Veteran returns to Craig and a grateful community
“It’s wonderful. It’s so nice to have him here, and not over there wondering what he’s doing and if he’s in harm's way. We love him to death, but you can’t have him home too long even though we want him here forever.” — Shirley McCarthy, Marine Corps. Lance Cpl. Kaleb McCarthy’s mother
“It’s wonderful. It’s so nice to have him here, and not over there wondering what he’s doing and if he’s in harm’s way. We love him to death, but you can’t have him home too long even though we want him here forever.” — Shirley McCarthy, Marine Corps. Lance Cpl. Kaleb McCarthy’s mother
It was everything a Marine’s welcome home should be.
There was cake, cocktails, and a lot of happy friends, family, and people from the community the man of the hour didn’t even know.
“It’s actually a very big crowd,” Lance Cpl. Kaleb McCarthy said.
“I wasn’t expecting this. I don’t know half of these guys, but they’re all prior service members and I am happy to be with them.”
On Sunday, the parking lot at Veterans of Foreign Wars Post 4265, 419 E. Victory Way, was packed with cars, and the post restaurant was near capacity with Craig residents.
All were on hand to celebrate the safe return of McCarthy, 21, who returned March 27 to the U.S. after serving his second tour of duty with Fox Company, Second Battalion, in the Fourth Marine Division. He was stationed in Musa Qala, located in the southeastern Afghan province of Helmand.
“It’s wonderful. It’s so nice to have him here, and not over there wondering what he’s doing and if he’s in harms way,” said Shirley McCarthy, Kaleb’s mother.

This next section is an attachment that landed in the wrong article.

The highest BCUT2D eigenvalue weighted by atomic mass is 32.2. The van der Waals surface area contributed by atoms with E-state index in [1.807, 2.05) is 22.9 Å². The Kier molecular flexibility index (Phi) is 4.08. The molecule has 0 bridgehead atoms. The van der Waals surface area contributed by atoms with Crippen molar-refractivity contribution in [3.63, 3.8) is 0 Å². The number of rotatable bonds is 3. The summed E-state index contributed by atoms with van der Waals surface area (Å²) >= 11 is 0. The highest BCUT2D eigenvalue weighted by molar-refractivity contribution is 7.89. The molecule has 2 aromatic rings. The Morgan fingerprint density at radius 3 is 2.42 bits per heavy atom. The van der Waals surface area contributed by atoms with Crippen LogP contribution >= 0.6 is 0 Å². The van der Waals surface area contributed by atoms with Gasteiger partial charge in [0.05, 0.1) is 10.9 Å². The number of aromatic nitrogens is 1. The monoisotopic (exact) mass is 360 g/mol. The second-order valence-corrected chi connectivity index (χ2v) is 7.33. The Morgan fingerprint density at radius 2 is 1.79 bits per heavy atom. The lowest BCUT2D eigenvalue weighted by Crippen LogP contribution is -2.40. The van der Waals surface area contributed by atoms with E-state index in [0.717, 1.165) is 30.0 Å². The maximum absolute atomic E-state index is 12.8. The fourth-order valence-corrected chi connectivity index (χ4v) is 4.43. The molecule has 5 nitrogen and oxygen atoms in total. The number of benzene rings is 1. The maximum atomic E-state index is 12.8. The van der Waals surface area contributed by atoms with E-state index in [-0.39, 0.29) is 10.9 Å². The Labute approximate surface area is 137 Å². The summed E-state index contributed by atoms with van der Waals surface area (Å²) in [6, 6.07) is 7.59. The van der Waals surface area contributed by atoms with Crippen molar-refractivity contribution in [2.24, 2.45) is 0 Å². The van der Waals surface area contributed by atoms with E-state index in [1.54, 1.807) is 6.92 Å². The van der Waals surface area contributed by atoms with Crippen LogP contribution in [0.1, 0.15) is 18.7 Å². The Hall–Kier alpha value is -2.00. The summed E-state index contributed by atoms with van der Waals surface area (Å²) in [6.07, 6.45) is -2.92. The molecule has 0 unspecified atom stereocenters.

“We love him to death, but you can’t have him home too long even though we want him here forever.”
However joyous the occasion, McCarthy is an enlisted man.
After he celebrates his 22nd birthday Wednesday, he will return to Camp Pendleton near Oceanside, Calif., to continue mandatory classes. McCarthy enlisted in the Marine Corps in August 2008.
His scheduled discharge date is Aug. 2.
After four years in the military, the classes are intended to help servicemen re-enter civilian life.
“It’s about simple things,” McCarthy said.
“Learning how not to take your aggressions out on your loved ones, the freedom of being able to choose what you want to have for breakfast, and staying on track to get out of the Marine Corps for those of us that are getting out.
“We’ve been on edge for seven months, not knowing from one moment to the next what’s going to happen. You’d be surprised how difficult it is for some folks to make simple every day decisions after you’ve been in that kind of a situation.”
Once discharged, McCarthy said he plans to move to Colorado Springs with his wife of almost two years, Alexis, and go to college to study criminal justice.
The long-term goal is a career in the U.S. Marshals service.
For now, however, McCarthy is taking his last few months of military service in stride.
On Sunday, he honored one of the Marine Corps’ oldest traditions.
When asked to cut the welcome home cake, McCarthy invited the oldest Marine veteran in the crowd, Jim Meineke, to join him.
McCarthy cut out the first slice and served it to Meineke. Meineke then took the knife and carved out a second for McCarthy.
“It’s a Marine tradition, or maybe even a ceremony, usually reserved for the Marine Corps Ball,” McCarthy said.
“It symbolizes the passing of tradition from the youngest Marine back to the oldest Marine.”
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This past Friday, members of the city’s housing steering committee met with consultants to discuss findings from the commissioned housing assessment to potentially move forward with an action plan.